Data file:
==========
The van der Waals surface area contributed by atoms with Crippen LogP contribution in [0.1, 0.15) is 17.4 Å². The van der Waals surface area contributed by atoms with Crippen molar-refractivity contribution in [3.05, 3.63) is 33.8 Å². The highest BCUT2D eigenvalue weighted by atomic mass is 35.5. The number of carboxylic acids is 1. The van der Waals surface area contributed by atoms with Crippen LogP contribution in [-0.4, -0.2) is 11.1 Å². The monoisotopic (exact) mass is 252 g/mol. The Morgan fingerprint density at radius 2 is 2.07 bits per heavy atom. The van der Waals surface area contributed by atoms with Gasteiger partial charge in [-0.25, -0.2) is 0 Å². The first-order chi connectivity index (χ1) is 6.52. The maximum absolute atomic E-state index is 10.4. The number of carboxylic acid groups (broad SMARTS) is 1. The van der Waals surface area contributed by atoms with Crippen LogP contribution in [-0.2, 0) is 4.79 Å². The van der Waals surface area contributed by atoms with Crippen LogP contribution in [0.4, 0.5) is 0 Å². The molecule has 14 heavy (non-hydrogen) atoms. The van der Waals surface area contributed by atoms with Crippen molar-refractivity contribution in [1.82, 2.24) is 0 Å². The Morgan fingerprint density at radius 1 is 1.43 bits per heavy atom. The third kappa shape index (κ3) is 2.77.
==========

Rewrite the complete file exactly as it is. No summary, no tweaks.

The van der Waals surface area contributed by atoms with Crippen LogP contribution in [0.1, 0.15) is 17.4 Å². The van der Waals surface area contributed by atoms with Crippen molar-refractivity contribution in [3.05, 3.63) is 33.8 Å². The highest BCUT2D eigenvalue weighted by atomic mass is 35.5. The number of carboxylic acids is 1. The van der Waals surface area contributed by atoms with Crippen LogP contribution in [-0.4, -0.2) is 11.1 Å². The monoisotopic (exact) mass is 252 g/mol. The Morgan fingerprint density at radius 2 is 2.07 bits per heavy atom. The van der Waals surface area contributed by atoms with Gasteiger partial charge in [-0.25, -0.2) is 0 Å². The first-order chi connectivity index (χ1) is 6.52. The maximum absolute atomic E-state index is 10.4. The number of carboxylic acid groups (broad SMARTS) is 1. The van der Waals surface area contributed by atoms with Crippen LogP contribution in [-0.2, 0) is 4.79 Å². The van der Waals surface area contributed by atoms with Crippen LogP contribution in [0.4, 0.5) is 0 Å². The molecule has 14 heavy (non-hydrogen) atoms. The van der Waals surface area contributed by atoms with Crippen molar-refractivity contribution in [1.82, 2.24) is 0 Å². The Morgan fingerprint density at radius 1 is 1.43 bits per heavy atom. The third kappa shape index (κ3) is 2.77.